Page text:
Hike service

The Forest Service has released a list of places it could build new public-use cabins in Alaska. Now it’s your turn to weigh in.

US Forest Service officials are take the next step to evaluate where to build new cabins in Southeast and Southcentral Alaska.

Last month, the Forest Service announced that it had received about $14 million to use to repair old cabins and build new ones across the state. The money comes from the $1 trillion infrastructure package championed by the Biden administration.

The Forest Service has rolled out an interactive map dotted with 50 approximate locations of potential cabins and details about their construction. The proposals are based on previous public comments.

Officials now want more help from the public in deciding which ones to build. The focus is on accessibility: Many of the cabins on offer are along the state’s highway system instead of tucked away in its remote wilderness and accessible only by boat and plane.

The Forest Service doesn’t have the money to build all of the cabins offered on their map, so it’s time to let them know which ones need to be built. The agency is collecting comments on the proposals until the end of October.

“We want to hear from the public telling us what they want to see,” said James King, director of recreation, lands and minerals for the Forest Service’s Alaska Region. said in a written statement. “Knowing which places people prefer and what types of cabin features we can add to ensure a more enjoyable stay will help us make this effort a success.”

People can click on the map for more details on the proposals – the blue dots would start construction in 2023, while the red ones would start in 2024. If people have any issues with the map, they can email feedback. mail to [email protected]

Here’s what the Forest Service offers in south-central Alaska.

Porcupine Campground: This cabin would be located near the Porcupine Campground, which is in Hope. Located in a “tranquil birch forest with a view” of Turnagain Arm and its tides, the cabin would be in an area that is a gateway for hiking, biking, hunting and fishing in the national forest.

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Berry pass: Officials are reportedly building a cabin near the community of Girdwood in Berry Pass along the Upper Winner Creek Trail segment of the Iditarod National Historic Trail. “The cabin would provide a backcountry setting for adventurous hikers, mountain bikers, packrafters, and anyone looking for stunning views and great berry-picking opportunities,” according to the Forest Service.

tin can: Tincan Cabin would be located along Turnagain Pass in the popular Tincan backcountry ski resort, and would be a “quick access backcountry overnight opportunity, with recreational opportunities available all year round. ‘year”.

granite stream: This project would include not one, but two cabins located in the Granite Creek Campground on Turnagain Pass and would be fully accessible, with multiple recreational opportunities for families nearby.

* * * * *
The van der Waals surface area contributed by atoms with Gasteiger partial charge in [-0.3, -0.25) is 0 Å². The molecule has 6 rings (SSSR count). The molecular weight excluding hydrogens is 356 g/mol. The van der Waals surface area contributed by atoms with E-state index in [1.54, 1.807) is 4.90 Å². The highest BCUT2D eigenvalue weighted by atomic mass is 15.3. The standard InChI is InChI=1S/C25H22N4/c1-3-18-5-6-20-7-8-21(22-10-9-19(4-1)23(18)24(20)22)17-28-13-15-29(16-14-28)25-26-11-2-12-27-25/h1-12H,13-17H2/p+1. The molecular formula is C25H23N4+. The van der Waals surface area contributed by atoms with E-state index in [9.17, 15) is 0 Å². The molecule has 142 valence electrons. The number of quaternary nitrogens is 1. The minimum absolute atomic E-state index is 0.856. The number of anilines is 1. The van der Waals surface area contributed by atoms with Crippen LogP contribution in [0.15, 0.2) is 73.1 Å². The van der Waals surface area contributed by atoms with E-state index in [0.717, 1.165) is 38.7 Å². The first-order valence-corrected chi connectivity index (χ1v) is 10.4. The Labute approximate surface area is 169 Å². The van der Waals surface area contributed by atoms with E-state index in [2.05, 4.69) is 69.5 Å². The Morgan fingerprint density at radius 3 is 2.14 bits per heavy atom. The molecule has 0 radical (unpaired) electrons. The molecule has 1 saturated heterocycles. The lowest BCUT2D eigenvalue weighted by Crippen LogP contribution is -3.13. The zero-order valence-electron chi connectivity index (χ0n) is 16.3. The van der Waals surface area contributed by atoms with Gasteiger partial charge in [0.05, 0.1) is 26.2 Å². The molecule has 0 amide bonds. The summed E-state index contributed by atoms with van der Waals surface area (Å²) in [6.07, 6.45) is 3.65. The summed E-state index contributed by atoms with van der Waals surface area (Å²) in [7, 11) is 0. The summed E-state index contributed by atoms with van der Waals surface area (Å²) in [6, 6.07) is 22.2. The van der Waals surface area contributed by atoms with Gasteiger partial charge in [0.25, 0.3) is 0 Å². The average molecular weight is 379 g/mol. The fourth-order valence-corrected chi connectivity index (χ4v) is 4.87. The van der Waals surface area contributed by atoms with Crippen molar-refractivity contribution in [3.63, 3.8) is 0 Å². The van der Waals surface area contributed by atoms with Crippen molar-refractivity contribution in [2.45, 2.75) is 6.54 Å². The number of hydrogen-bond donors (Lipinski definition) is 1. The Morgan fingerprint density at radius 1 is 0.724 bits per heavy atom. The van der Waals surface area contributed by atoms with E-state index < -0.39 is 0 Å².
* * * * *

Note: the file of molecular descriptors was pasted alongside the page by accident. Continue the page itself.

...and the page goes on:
central stream: This cabin would be located about two miles from the Johnson Pass trailhead, popular with mountain bikers and hikers in the summer and skiers and snowmobilers in the winter. The cabin would be a place to start various backcountry adventures.

Novice: This cabin would be built on the footprint of the Tenderfoot Campground near Cooper Landing and Moose Pass. The fully accessible cabin “would be located to provide privacy from the rest of the campground while allowing easy access to the cabin door,” Forest Service officials said.

Lake Carter: This cabin would be accessible via a 1.5 mile hike on an old jeep trail and could also be accessed in the winter on skis or a snowmobile. Popular for winter motorized recreation and ice fishing, the hut would provide a place to spend the night in “one of the most beautiful alpine meadows” in the region.

rainbow lake: This cabin would be built a third of a mile up an accessible trail, near Cooper Landing, and would be adjacent to Rainbow Lake, which is stocked with rainbow trout.

seavey: This cabin, just steps from the Seward Highway, would offer visitors access to a hemlock forest and hiking opportunities, including use as a stopping point on long hikes. It would honor Dan Seavey, who helped start the Iditarod Trail sled dog race.

Blackstone Bay: With the existing Coghill Lake cabin hard to reach, this project proposes to relocate this cabin to Blackstone Bay in Prince William Sound, a “stunning destination” with glacier views. The new location for the cabin would be accessible by boat and kayak from Whittier.

Trinity Point: If built, this cabin would be located on a beach just outside of Whittier and accessible by boat from town. Once Shotgun Cove Road is completed, it will also be accessible by road.

Portage Pass: This cabin would be built over Portage Lake between Whittier and Portage, giving visitors a view of the Portage Glacier and would be built to be accessible to a wide range of abilities.

Freestone: This ultra-accessible cabin would be located near the Begich Visitor Center, Boggs near Portage Lake, on the shore of one of the Freestone Ponds, but would still be in a private location and separate from other nearby facilities.

Many more are offered closer to Cordova and throughout the Tongass National Forest in Southeast Alaska.